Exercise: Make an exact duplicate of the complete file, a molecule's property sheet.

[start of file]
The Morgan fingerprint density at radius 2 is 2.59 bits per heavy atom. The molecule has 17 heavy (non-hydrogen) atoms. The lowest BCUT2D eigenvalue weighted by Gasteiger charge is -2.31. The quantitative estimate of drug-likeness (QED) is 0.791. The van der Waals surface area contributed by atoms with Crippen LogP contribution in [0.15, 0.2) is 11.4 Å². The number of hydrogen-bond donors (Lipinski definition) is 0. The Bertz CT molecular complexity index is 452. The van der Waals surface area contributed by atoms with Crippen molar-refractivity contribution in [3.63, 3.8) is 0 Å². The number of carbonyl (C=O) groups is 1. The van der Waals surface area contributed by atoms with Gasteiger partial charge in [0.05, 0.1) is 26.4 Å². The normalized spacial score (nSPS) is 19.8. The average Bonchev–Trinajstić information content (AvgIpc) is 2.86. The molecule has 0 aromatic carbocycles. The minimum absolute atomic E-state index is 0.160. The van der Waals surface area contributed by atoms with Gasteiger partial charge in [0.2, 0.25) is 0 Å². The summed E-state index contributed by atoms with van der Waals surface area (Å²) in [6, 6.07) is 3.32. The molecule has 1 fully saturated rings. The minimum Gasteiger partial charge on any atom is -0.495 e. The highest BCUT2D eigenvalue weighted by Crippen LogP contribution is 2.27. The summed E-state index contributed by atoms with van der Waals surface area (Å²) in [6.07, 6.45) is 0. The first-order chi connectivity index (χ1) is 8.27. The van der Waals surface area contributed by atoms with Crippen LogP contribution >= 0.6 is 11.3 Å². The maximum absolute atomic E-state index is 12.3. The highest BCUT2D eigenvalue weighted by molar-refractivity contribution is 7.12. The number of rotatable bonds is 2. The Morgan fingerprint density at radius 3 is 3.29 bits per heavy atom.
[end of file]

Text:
The Morgan fingerprint density at radius 2 is 2.59 bits per heavy atom. The molecule has 17 heavy (non-hydrogen) atoms. The lowest BCUT2D eigenvalue weighted by Gasteiger charge is -2.31. The quantitative estimate of drug-likeness (QED) is 0.791. The van der Waals surface area contributed by atoms with Crippen LogP contribution in [0.15, 0.2) is 11.4 Å². The number of hydrogen-bond donors (Lipinski definition) is 0. The Bertz CT molecular complexity index is 452. The van der Waals surface area contributed by atoms with Crippen molar-refractivity contribution in [3.63, 3.8) is 0 Å². The number of carbonyl (C=O) groups is 1. The van der Waals surface area contributed by atoms with Gasteiger partial charge in [0.05, 0.1) is 26.4 Å². The normalized spacial score (nSPS) is 19.8. The average Bonchev–Trinajstić information content (AvgIpc) is 2.86. The molecule has 0 aromatic carbocycles. The minimum absolute atomic E-state index is 0.160. The van der Waals surface area contributed by atoms with Gasteiger partial charge in [0.2, 0.25) is 0 Å². The summed E-state index contributed by atoms with van der Waals surface area (Å²) in [6, 6.07) is 3.32. The molecule has 1 fully saturated rings. The minimum Gasteiger partial charge on any atom is -0.495 e. The highest BCUT2D eigenvalue weighted by Crippen LogP contribution is 2.27. The summed E-state index contributed by atoms with van der Waals surface area (Å²) in [6.07, 6.45) is 0. The first-order chi connectivity index (χ1) is 8.27. The van der Waals surface area contributed by atoms with Crippen LogP contribution >= 0.6 is 11.3 Å². The maximum absolute atomic E-state index is 12.3. The highest BCUT2D eigenvalue weighted by molar-refractivity contribution is 7.12. The number of rotatable bonds is 2. The Morgan fingerprint density at radius 3 is 3.29 bits per heavy atom.